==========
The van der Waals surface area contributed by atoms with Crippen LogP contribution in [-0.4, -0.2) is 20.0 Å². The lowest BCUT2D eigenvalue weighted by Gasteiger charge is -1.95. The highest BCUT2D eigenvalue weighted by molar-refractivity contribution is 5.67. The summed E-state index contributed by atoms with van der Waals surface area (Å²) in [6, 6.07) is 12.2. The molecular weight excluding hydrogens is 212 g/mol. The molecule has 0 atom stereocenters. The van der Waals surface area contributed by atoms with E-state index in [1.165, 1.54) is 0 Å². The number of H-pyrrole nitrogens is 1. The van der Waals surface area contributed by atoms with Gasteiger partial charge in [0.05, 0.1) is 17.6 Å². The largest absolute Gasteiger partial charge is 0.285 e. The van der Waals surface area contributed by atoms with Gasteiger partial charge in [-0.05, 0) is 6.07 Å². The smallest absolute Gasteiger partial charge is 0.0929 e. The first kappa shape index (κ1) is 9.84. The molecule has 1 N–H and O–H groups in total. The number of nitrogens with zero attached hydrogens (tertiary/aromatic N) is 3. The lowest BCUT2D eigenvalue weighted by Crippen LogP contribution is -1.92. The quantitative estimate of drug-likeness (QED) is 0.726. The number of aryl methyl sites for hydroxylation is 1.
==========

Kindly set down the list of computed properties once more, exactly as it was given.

The van der Waals surface area contributed by atoms with Crippen LogP contribution in [-0.4, -0.2) is 20.0 Å². The lowest BCUT2D eigenvalue weighted by Gasteiger charge is -1.95. The highest BCUT2D eigenvalue weighted by molar-refractivity contribution is 5.67. The summed E-state index contributed by atoms with van der Waals surface area (Å²) in [6, 6.07) is 12.2. The molecular weight excluding hydrogens is 212 g/mol. The molecule has 0 atom stereocenters. The van der Waals surface area contributed by atoms with E-state index in [1.165, 1.54) is 0 Å². The number of H-pyrrole nitrogens is 1. The van der Waals surface area contributed by atoms with Gasteiger partial charge in [0.05, 0.1) is 17.6 Å². The largest absolute Gasteiger partial charge is 0.285 e. The van der Waals surface area contributed by atoms with Gasteiger partial charge in [-0.05, 0) is 6.07 Å². The smallest absolute Gasteiger partial charge is 0.0929 e. The first kappa shape index (κ1) is 9.84. The molecule has 1 N–H and O–H groups in total. The number of nitrogens with zero attached hydrogens (tertiary/aromatic N) is 3. The lowest BCUT2D eigenvalue weighted by Crippen LogP contribution is -1.92. The quantitative estimate of drug-likeness (QED) is 0.726. The number of aryl methyl sites for hydroxylation is 1.